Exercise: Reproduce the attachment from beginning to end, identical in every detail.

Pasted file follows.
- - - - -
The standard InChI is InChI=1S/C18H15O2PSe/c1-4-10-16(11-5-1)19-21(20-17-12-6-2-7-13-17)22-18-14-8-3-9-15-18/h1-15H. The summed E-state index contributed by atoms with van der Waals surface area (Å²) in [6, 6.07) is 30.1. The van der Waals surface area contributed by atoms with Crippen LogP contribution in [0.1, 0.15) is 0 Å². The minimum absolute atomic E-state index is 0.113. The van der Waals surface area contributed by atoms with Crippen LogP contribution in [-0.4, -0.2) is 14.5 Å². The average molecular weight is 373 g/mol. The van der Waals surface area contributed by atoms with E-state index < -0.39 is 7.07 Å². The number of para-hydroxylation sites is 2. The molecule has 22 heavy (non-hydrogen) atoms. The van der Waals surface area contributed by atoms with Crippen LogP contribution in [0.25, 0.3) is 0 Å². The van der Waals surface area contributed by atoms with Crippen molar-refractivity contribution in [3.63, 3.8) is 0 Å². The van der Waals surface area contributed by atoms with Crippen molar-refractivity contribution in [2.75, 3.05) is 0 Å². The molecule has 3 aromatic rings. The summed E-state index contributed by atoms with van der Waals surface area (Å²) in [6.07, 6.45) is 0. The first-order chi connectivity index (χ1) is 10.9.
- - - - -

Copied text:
The standard InChI is InChI=1S/C18H15O2PSe/c1-4-10-16(11-5-1)19-21(20-17-12-6-2-7-13-17)22-18-14-8-3-9-15-18/h1-15H. The summed E-state index contributed by atoms with van der Waals surface area (Å²) in [6, 6.07) is 30.1. The van der Waals surface area contributed by atoms with Crippen LogP contribution in [0.1, 0.15) is 0 Å². The minimum absolute atomic E-state index is 0.113. The van der Waals surface area contributed by atoms with Crippen LogP contribution in [-0.4, -0.2) is 14.5 Å². The average molecular weight is 373 g/mol. The van der Waals surface area contributed by atoms with E-state index < -0.39 is 7.07 Å². The number of para-hydroxylation sites is 2. The molecule has 22 heavy (non-hydrogen) atoms. The van der Waals surface area contributed by atoms with Crippen LogP contribution in [0.25, 0.3) is 0 Å². The van der Waals surface area contributed by atoms with Crippen molar-refractivity contribution in [3.63, 3.8) is 0 Å². The van der Waals surface area contributed by atoms with Crippen molar-refractivity contribution in [2.75, 3.05) is 0 Å². The molecule has 3 aromatic rings. The summed E-state index contributed by atoms with van der Waals surface area (Å²) in [6.07, 6.45) is 0. The first-order chi connectivity index (χ1) is 10.9.